A step up from Jetboil's original stoves, the MiniMo has been in the line-up for a few years now. It's our Top Pick For Integrated Canister Stoves and is the lightest integrated canister stove in our test. The pot and cozy has sturdy plastic coated handles instead of a floppy cozy handle, and the pot and burner system has been made more conducive to cooking and simmering with a wider base and better temperature control. The MiniMo burner is different from the original burner found on the Jetboil Flash and we found it boiled faster and performed better in moderate (8 - 10 mph) winds. Gusty winds will still blow the stove out.
JetBoil MiniMo Review
Cons: Not windproof
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Our Analysis and Test Results
The wider pot design and better temperature control make the MiniMo a great choice for someone who wants all the convenience of the Jetboil Flash with greater cooking and simmering potential, lighter weight, and better fuel efficiency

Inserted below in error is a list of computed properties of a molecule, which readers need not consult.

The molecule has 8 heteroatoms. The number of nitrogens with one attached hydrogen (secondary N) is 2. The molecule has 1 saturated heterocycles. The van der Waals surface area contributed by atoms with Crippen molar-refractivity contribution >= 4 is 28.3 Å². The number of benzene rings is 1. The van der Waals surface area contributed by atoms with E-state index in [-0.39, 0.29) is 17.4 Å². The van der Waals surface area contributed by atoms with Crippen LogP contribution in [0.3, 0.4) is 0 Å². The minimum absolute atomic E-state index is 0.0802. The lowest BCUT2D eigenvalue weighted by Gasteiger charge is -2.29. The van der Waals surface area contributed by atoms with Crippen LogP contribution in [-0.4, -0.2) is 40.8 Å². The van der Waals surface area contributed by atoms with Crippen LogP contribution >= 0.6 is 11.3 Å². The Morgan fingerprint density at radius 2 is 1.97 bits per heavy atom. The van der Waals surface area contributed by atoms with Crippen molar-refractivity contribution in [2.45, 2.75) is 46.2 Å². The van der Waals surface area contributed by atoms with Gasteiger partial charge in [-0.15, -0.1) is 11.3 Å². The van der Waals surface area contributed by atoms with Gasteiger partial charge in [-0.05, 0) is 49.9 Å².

Our no-wind testing found that the MiniMo is as fuel efficient as the MSR Windburner both used 0.3 oz of fuel to boil 1 liter of water. It's slightly less fuel efficient than the Jetboil Flash (0.2 oz/L) and more fuel efficient than the MSR Reactor (0.5 oz/L). The pot's flux ring disburses the heat efficiently, and the insulated pot keeps things hot. Jetboil claims that with its redesigned regulator diaphragm and valve, this stove performs better in the cold. We used the MiniMo quite a bit in the snow and we did not perform our quantitative tests in a cold environment. Anecdotally, we found its cold weather performance satisfactory.
Lighting the stoves in front of the fan shook up the standings a bit. While the MiniMo boiled water in the 8 - 10 mph wind it used 0.7 oz of fuel to do so, 0.1 oz more than the Windburner or Reactor under the same conditions. Overall this stove was slightly less fuel efficient than the Windburner and slightly more than the Reactor.